This is your biology textbook. This is your biology textbook on drugs. Any questions?
posted by jonp72 on May 5, 2009 - 37 comments

Apologies from a racist

Elwin Wilson burned crosses. He threw jack handles at kids. He hung black dolls in nooses. He threw eggs at men. He beat people up at bus stations - people who would one day become United States Congressmen. He lay in wait for the Freedom Riders in Rock Hill, SC ( more Freedom Rides video 1, 2). And now Elwin Wilson is apologizing for what he did.
posted by Addlepated on Apr 5, 2009 - 247 comments

Who Are The People (and the Muppets) In Your Neighborhood?

In honor of the 40th anniversary of Sesame Street, let's take a few moments to honor those Sesame Street humans overshadowed by their Muppet counterparts. Check out Bob (Bob McGrath) singing Danny Boy in Japanese on a 1966 broadcast of To Tell The Truth or singing a Japanese ballad. Watch Gordon (Roscoe Orman) as the big pimpin' title character in this original trailer for the film Willie Dynamite. See Maria (Sonia Manzano) as a lady trucker on B.J. & the Bear or getting menaced by Jeff Goldblum in the movie Death Wish. And Mr. Hooper (Will Lee) plays Pac-Man in an Atari commercial. Meanwhile, the Muppet stars of Sesame Street have gone some interesting evolutions as well in their career. [more inside]
posted by jonp72 on Mar 29, 2009 - 40 comments

Do A Good Turn Daily

1965 Boy Scout Handbook
posted by Blazecock Pileon on Feb 26, 2009 - 128 comments

Web of Horror!

Web of Horror #1 (December 1969): Re-presenting the short-lived and impossibly obscure horror comics magazine that featured early work from such luminaries as Ralph Reese, Jeff Jones and Bernie Wrightson. Link via Journalista (may be NSFW). [more inside]
posted by kittens for breakfast on Oct 24, 2008 - 23 comments

The young Dylan on TV

Back in 1963, a TV special called "Folk Songs and More Folk Songs" aired, which featured a cross section of the "folk" artists who were at that time just beginning to receive wider media exposure. Aside from the squeaky-clean, white bread embarrassment of groups like The Brothers Four, the show redeemed itself with performances by a very young Bob Dylan, who sang The Ballad of Hollis Brown (with banjo and bass accompaniment) and Man of Constant Sorrow. And here's two more very early Dylan TV appearances, from Canada, 1964: A Hard Rain's a-Gonna Fall and Girl From the North Country. Here's the same Girl From the North Country performed years later, once again on broadcast TV, in duet with Johnny Cash, from the Johnny Cash Show. [more inside]
posted by flapjax at midnite on Oct 4, 2008 - 23 comments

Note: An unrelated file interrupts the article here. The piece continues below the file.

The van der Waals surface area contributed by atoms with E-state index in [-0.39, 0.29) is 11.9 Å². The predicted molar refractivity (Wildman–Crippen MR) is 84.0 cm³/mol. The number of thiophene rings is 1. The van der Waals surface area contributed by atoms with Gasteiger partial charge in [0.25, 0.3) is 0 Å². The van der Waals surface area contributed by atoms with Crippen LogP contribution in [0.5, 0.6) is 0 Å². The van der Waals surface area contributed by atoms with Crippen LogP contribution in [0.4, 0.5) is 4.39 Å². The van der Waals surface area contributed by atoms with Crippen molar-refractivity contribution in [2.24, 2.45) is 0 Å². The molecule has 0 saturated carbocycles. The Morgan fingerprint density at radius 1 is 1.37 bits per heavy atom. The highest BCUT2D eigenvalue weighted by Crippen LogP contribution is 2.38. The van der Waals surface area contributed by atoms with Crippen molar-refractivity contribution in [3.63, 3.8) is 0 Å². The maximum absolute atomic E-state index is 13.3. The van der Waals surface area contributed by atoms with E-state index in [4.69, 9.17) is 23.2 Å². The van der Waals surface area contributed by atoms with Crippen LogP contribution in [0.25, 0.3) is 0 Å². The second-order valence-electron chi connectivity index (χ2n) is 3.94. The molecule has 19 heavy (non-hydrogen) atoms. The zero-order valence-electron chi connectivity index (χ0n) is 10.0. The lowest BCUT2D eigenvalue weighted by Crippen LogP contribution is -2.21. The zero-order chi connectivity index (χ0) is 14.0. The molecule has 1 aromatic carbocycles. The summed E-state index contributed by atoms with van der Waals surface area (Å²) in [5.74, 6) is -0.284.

Wait, this Nicol guy played with the SPOTNICKS? Oh, and that other little outfit from Liverpool, who were they again?

These Beatles clips from a 1965 NME show are straight off the mixing desk, so the voices are way up front. Man, those vocals are so loud you can hardly hear Ringo! But let's back it up just a year, to Holland in 1964, and catch one of the rare performances without Ringo. Aside from his brief stint as a Beatle, session drummer Jimmy Nicol also played with zany Swedish instrumental surf rock band The Spotnicks. So, there you have it: Jimmy Nicol, a lucky fella who got to play with two of the greatest bands in the world! [NOTE: see hoverovers for link descriptions] [more inside]
posted by flapjax at midnite on Jul 27, 2008 - 22 comments

Is it jazz? Listen, bud...

The swingin' sounds of Spider-Man! After years of searching, Kliph Nesteroff found original reels of the incidental music to the classic Ralph Bakshi Spider-Man cartoon, and has included most of the masters in his podcast. [more inside]
posted by Shepherd on Jul 1, 2008 - 25 comments

The Beatles, in their native habitat

1964 means the Beatles. But listen to the other #1 hits that year! No wonder Douglas Adams broke into the matron's room. Via my second favorite music blog.
posted by Tlogmer on Jun 14, 2008 - 55 comments

Pop Art in motion.

Clever! Peppy! Immensely entertaining! The opening sequence of the Dick Cavett Show was a little masterpiece of 60s pop graphics. A similar aesthetic is at work here in this 60s era PSA reminding you to vote. Here's some jazzy 60s animation: a commercial for Beechnut Gum. And lots more typically 60s animation and graphics on display here in this Animation Commercial Collection.
posted by flapjax at midnite on May 6, 2008 - 22 comments

Music to Watch Lady Marmalade's Silhouette By

Songwriter and producer Bob Crewe is one of those behind the scenes guys who was seemingly everywhere during the rock era. Records written and/or produced by Crewe charted over a twenty year period, including My Eyes Adored You and Lady Marmalade, both in 1975. [more inside]
posted by Herodios on Apr 25, 2008 - 12 comments

Grievous Angel

Gram Parsons fans take note - there's a recent new biography and a release of 90 minutes of vintage Flying Burrito Brothers. Some rare footage has also recently surfaced online: performing with FBB and duets with Emmylou Harris 1, 2, 3. Other items of note: Emmylou talks about Gram in 2000; British biographical sketch; Keith Richards on Gram in Rolling Stone; an interview with Manuel, the designer of the famous Nudie suit. [more inside]